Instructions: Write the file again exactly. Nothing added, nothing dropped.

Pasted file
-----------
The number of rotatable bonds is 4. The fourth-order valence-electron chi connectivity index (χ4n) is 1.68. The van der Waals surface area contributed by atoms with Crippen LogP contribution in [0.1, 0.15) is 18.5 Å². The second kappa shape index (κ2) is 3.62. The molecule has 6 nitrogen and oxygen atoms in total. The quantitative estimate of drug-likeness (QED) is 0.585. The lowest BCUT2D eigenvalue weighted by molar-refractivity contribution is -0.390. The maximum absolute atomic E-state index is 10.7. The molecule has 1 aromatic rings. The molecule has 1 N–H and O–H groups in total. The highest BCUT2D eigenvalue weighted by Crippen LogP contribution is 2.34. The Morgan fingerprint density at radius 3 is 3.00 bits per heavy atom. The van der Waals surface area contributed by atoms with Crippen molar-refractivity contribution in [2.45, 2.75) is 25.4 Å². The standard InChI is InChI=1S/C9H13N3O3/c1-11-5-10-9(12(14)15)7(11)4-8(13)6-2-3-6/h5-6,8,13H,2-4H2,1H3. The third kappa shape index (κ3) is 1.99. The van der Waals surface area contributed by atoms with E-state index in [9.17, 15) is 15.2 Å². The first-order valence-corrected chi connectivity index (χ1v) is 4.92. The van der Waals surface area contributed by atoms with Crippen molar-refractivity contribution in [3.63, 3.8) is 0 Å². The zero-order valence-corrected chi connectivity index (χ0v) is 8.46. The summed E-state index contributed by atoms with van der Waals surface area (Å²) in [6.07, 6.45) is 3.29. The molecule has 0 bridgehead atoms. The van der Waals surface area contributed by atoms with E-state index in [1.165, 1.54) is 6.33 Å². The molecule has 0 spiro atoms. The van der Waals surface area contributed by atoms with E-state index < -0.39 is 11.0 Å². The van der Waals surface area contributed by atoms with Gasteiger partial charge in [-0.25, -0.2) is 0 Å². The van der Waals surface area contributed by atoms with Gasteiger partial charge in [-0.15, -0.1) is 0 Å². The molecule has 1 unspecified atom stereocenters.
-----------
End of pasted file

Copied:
The number of rotatable bonds is 4. The fourth-order valence-electron chi connectivity index (χ4n) is 1.68. The van der Waals surface area contributed by atoms with Crippen LogP contribution in [0.1, 0.15) is 18.5 Å². The second kappa shape index (κ2) is 3.62. The molecule has 6 nitrogen and oxygen atoms in total. The quantitative estimate of drug-likeness (QED) is 0.585. The lowest BCUT2D eigenvalue weighted by molar-refractivity contribution is -0.390. The maximum absolute atomic E-state index is 10.7. The molecule has 1 aromatic rings. The molecule has 1 N–H and O–H groups in total. The highest BCUT2D eigenvalue weighted by Crippen LogP contribution is 2.34. The Morgan fingerprint density at radius 3 is 3.00 bits per heavy atom. The van der Waals surface area contributed by atoms with Crippen molar-refractivity contribution in [2.45, 2.75) is 25.4 Å². The standard InChI is InChI=1S/C9H13N3O3/c1-11-5-10-9(12(14)15)7(11)4-8(13)6-2-3-6/h5-6,8,13H,2-4H2,1H3. The third kappa shape index (κ3) is 1.99. The van der Waals surface area contributed by atoms with E-state index in [9.17, 15) is 15.2 Å². The first-order valence-corrected chi connectivity index (χ1v) is 4.92. The van der Waals surface area contributed by atoms with Crippen molar-refractivity contribution in [3.63, 3.8) is 0 Å². The zero-order valence-corrected chi connectivity index (χ0v) is 8.46. The summed E-state index contributed by atoms with van der Waals surface area (Å²) in [6.07, 6.45) is 3.29. The molecule has 0 bridgehead atoms. The van der Waals surface area contributed by atoms with E-state index in [1.165, 1.54) is 6.33 Å². The molecule has 0 spiro atoms. The van der Waals surface area contributed by atoms with E-state index < -0.39 is 11.0 Å². The van der Waals surface area contributed by atoms with Gasteiger partial charge in [-0.25, -0.2) is 0 Å². The van der Waals surface area contributed by atoms with Gasteiger partial charge in [-0.15, -0.1) is 0 Å². The molecule has 1 unspecified atom stereocenters.